Chocolate’s Sweet Benefits For Heart And Brain

Eating high levels of chocolate could reduce the risk of coronary heart disease and stroke, according to a review of previous research.

Data from 114,009 patients suggested risk was cut by about a third, according to a study published on the BMJ . But the researchers warned that excessive consumption would result in other illnesses. The British Heart Foundation said there were better ways to protect the heart.

The analysis, conducted by scientists at the University of Cambridge, compared the risk to the brain and heart in groups of people who reported eating low levels of chocolate, fewer than two bars per week, with those eating high levels – more than two bars per week. It showed that the “highest levels of chocolate consumption were associated with a 37% reduction in cardiovascular disease and a 29% reduction in stroke compared with the lowest levels.”


One of the researchers, Dr Oscar Franco, said chocolate was known to decrease blood pressure. He told the BBC the findings were “promising”, but needed further research to confirm any protective effect.

The study also warns that chocolate can lead to weight gain and Type 2 diabetes. It suggested that chocolate could one day be used to protect from heart problems and stroke – if the sugar and fat content of chocolate bars was reduced. Dr Franco added: “The advice if you don’t eat chocolate is not to start eating chocolate.” For those who did eat chocolate, he recommended that they should “avoid binge-eating” and eat “small amounts [of chocolate] on a regular basis.”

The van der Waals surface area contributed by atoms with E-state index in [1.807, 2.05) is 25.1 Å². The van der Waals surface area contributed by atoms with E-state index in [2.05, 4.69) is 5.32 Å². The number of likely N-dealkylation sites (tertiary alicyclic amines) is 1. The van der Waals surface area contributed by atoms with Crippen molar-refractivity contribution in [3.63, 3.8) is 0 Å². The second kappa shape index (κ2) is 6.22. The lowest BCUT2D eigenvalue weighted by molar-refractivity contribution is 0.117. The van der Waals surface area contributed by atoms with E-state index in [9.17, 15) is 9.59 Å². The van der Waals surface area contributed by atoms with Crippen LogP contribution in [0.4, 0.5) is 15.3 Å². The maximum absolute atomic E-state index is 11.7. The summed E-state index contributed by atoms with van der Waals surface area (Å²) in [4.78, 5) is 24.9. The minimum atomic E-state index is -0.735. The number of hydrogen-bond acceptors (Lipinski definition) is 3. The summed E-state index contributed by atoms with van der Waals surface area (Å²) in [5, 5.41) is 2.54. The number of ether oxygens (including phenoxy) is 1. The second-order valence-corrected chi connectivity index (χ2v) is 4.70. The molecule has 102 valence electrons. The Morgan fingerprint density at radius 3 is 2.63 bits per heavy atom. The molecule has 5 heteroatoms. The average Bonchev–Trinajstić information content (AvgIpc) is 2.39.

Do you like chocolates? How much chocolate do you eat on the weekly average? Tell us if you agree that regular intake of small amounts of chocolate can protect the brain and the heart!

Source: BBC News

Image: Big Think

Chocolate Consumption Can Make You Slimmer?

Dr. Beatrice Golomb, associate professor of medicine at University of California, San Diego, has published a study in the Archives of Internal Medicine linking regular chocolate consumption with a lower body mass index, or BMI.

Golomb and her team surveyed 1,018 men and women aged 20 to 85 years old about their weekly food intake. Those who reported that they ate chocolate more frequently had lower BMIs. Even more surprisingly, the lower BMI group did not eating fewer calories or exercising more than their heavier counterparts in the study.

Research has long revealed the heart-healthy benefits of eating small amounts of chocolate, says registered dietician Nancy Copperman, director of Public Health Initiatives at the North Shore-LIJ Health System in New York. Dark chocolate in particular is high in anti-oxidants and has anti-inflammatory properties.


A 2006 meta-analysis of studies published between 1966 and 2005 showed cocoa may even lower blood pressure, increase HDL (good cholesterol) and lower LDL (bad cholesterol). More recently in 2011, researchers at the University of Cambridge analyzed the results of seven studies and concluded that high levels of chocolate consumption might be associated with a notable reduction in the risk of developing heart disease.

Still, those cardiovascular benefits come with a risk, Copperman says. “Before you start eating a chocolate bar a day to keep the doctor away, remember that a chocolate bar can contain over 200 calories, which mostly come from saturated fats and sugar.” What’s needed are more studies to determine if chocolate’s metabolic benefits really can offset the calories consumed, and help people keep their weight in check.

Source: CNN

Image: She Knows